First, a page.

The present disclosure relates to flame resistant fabrics. In one arrangement, a flame resistant fabric is provided comprising a plurality of flame resistant spun yarns that form a body of the fabric, and a plurality of hybrid strands provided in discrete positions within the fabric body. In one embodiment, the hybrid strands can each include a flame resistant filament yarn and a flame resistant spun yarn that is combined with the filament yarn. In another embodiment, the hybrid strands can each include a flame resistant filament yarn and a plurality of flame resistant fibers that surround the filament yarn. By way of example, the hybrid strands can be arranged in a grd pattern in the flame resistant fabric.
The invention can be better understood with reference to the following drawings. The components in the drawings are not necessarily to scale, emphasis instead being placed upon clearly illustrating the principles of the present invention.
FIG. 1 is a rear view of an example protective garment.
FIG. 2 is a schematic representation of a fabric that can be used in the construction of the garment of FIG. 1.
FIG. 3 is a schematic representation of a first hybrid strand that can be used to form the fabric of FIG. 2.
FIG. 4 is a schematic representation of a second hybrid strand that can be used to form the fabric of FIG. 2.
FIG. 5 is a schematic representation of a third hybrid strand that can be used to form the fabric of FIG. 2.
FIG. 6 is a schematic representation of a fourth hybrid strand that can be used to form the fabric of FIG. 2.
FIG. 7 is a schematic representation of a fifth hybrid strand that can be used to form the fabric of FIG. 2.
DETAILED DESCRIPTION OF THE INVENTION
FIG. 8 is a schematic representation of an alternative fabric that can be used in the construction of the garment of FIG. 1.
FIG. 1 illustrates an example protective garment 100. More particularly, FIG. 1 illustrates a firefighter turnout coat that can be donned by firefighter personnel when exposed to flames and extreme heat. It is noted that, although a firefighter turnout coat is shown in the figure and described herein, the present disclosure pertains to protective garments generally. Accordingly, the identification of firefighter turnout gear is not intended to limit the scope of the disclosure.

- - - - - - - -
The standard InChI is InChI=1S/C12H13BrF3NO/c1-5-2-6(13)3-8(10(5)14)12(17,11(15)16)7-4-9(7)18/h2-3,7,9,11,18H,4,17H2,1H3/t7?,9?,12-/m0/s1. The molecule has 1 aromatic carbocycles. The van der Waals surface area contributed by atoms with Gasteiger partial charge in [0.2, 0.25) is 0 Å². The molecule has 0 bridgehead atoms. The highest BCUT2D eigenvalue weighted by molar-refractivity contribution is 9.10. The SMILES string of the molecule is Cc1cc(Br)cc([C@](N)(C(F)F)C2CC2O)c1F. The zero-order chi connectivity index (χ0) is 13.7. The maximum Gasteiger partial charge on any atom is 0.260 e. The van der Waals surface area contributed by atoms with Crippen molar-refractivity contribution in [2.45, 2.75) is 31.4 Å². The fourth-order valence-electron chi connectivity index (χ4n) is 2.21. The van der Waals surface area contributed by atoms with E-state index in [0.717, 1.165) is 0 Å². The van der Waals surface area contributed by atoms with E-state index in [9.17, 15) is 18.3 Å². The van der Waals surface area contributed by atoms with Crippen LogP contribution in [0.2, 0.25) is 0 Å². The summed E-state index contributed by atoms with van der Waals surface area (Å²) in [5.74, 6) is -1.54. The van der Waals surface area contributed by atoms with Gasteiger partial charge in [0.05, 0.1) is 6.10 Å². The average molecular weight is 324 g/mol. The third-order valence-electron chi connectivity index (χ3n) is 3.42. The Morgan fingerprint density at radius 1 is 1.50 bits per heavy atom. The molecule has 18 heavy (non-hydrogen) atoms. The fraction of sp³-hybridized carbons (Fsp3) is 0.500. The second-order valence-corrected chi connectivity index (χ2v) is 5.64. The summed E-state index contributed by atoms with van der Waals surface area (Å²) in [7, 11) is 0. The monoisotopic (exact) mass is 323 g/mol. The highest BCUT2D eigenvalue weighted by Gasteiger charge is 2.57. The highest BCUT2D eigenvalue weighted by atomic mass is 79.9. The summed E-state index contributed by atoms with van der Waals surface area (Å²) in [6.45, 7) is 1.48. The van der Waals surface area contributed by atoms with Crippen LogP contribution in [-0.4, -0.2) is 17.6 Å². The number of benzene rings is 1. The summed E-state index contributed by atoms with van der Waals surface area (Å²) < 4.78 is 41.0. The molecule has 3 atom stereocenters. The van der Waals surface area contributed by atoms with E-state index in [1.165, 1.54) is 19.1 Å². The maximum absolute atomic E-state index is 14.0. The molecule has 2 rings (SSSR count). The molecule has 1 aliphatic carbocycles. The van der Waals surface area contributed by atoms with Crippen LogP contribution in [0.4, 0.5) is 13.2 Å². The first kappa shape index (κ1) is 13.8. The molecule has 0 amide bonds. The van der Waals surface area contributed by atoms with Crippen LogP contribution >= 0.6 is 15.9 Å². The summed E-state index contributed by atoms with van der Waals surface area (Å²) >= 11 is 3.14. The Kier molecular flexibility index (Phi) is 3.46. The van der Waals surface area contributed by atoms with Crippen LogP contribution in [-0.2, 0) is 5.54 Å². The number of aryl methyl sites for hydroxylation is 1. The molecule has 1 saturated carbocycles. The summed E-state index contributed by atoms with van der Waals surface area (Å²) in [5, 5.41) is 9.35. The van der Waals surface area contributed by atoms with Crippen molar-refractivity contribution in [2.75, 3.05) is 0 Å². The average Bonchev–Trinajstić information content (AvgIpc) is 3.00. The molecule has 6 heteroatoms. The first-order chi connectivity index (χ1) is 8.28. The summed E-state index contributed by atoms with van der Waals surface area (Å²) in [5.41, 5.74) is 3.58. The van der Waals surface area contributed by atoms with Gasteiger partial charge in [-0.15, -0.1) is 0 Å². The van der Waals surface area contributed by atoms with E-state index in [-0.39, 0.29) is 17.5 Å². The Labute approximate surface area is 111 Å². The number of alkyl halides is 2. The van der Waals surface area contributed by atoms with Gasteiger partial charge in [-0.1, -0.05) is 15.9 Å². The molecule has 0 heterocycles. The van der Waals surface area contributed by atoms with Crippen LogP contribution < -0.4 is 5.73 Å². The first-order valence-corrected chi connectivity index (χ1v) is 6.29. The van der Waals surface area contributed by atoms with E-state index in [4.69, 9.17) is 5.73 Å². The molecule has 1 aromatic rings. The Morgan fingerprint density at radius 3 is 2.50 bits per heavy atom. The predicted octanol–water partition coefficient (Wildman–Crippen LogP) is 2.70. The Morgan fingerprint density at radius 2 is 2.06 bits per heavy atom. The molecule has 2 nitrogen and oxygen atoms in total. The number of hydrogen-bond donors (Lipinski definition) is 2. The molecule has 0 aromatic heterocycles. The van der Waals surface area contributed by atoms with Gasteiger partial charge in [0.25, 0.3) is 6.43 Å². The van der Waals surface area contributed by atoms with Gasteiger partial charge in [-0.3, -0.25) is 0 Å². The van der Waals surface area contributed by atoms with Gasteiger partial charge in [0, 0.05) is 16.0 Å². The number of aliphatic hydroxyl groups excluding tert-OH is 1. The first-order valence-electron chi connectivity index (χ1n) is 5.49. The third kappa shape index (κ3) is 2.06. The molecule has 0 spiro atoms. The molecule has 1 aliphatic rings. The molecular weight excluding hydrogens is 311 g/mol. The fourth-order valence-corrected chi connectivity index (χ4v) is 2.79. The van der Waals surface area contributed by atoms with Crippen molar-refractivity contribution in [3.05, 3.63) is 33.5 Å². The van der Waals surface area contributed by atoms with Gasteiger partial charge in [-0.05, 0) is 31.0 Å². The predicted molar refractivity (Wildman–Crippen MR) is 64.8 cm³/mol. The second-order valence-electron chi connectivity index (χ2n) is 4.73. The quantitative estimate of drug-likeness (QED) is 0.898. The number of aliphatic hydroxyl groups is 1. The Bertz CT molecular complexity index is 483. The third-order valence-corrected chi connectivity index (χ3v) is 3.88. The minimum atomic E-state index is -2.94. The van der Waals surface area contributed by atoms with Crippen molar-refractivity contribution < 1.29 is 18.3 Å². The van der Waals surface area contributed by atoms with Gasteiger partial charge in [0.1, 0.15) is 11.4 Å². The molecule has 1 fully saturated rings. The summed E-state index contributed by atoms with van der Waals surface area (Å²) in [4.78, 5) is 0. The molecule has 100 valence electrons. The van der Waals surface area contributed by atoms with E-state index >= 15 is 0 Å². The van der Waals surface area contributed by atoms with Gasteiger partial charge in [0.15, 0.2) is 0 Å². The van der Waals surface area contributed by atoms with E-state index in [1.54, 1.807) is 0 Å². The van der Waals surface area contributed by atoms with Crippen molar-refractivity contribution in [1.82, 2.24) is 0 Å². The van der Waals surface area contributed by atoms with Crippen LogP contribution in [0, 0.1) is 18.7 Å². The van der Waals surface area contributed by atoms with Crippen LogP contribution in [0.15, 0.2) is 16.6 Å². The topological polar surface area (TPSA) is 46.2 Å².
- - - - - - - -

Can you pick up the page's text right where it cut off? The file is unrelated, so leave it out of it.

As indicated in FIG. 1, the garment 100 generally comprises an outer shell 102 that forms the exterior surface of the garment, a moisture barrier 104 that forms an intermediate layer of the garment, and a thermal liner 106 that forms the interior surface (i.e., the surface that contacts the wearer) of the garment.
In that it forms the exterior surface of the garment 100, the outer shell 102 preferably is constructed so as to be flame resistant to protect the wearer against being burned. In addition, the outer shell 102 preferably is strong so as to be resistant to tearing and abrasion during use in extreme environments. As identified above, the strength of a fabric, including flame resistant fabrics, can be increased by providing filament yarns in the fabric. Although filament yarns add strength, their use can create various problems that can make their use undesirable.
If filament yarns could be incorporated into a given fabric without the undesirable side-effects associated with their use, stronger flame resistant fabrics could be used to construct protective garments, such as firefighter turnout gear. As is described in detail below, this goal can be achieved by providing in the fabric discretely-positioned hybrid strands of material that comprise a filament component and a spun yarn or fiber component. When such hybrid strands are used in predetermined positions, the strength of the fabric, and therefore the garment, can be significantly improved without sacrificing pliability, processibility, and the like.
FIG. 2 is a schematic view of an example fabric 200 that can be used in the construction of the protective garment 100, and more particularly the outer shell 102, shown in FIG. 1. As indicated in FIG. 2, the fabric 200 can be formed as a plain weave fabric that comprises a plurality of picks 202 and ends 204. Although a plain weave is illustrated and explicitly described, it will be appreciated that other configurations could be used including, for instance, a twill weave configuration, rip-stop, etc.
Generally speaking, the majority of the picks 202 and ends 204 comprise spun yarns 206 that form the body of the fabric 200 and that are constructed of a flame resistant material such as meta-aramid, para-aramid, polynosic rayon, flame resistant cellulosic materials (e.g., flame resistant cotton or acetate), flame resistant wool, flame resistant polyester, polyvinyl alcohol, polytetrafluoroethylene, polyvinyl chloride (PVC), polyetheretherketone, polyetherimide, polyethersulfone, polychlal, polyimide, polyamide, polyimideamide, polyolefin, polybenzoxazole (PBO), polybenzimidazole (PBI), carbon, modacrylic acrylic, melamine, or other suitable flame resistant material. Most preferably, the spun yarns are composed of at least one of meta-aramid, para-aramid, PBI, and PBO. Each spun yarn 206 can comprise a single yarn or two or more individual yarns that are twisted, or otherwise combined, together. Typically, the spun yarns 206 comprise one or more yarns that each have a yarn count in the range of approximately 5 to 60 cc, with 8 to 40 cc being preferred. By way of example, the spun yarns 206 can comprise two yarns that are twisted together, each having a yarn count in the range of approximately 10 to 25 cc.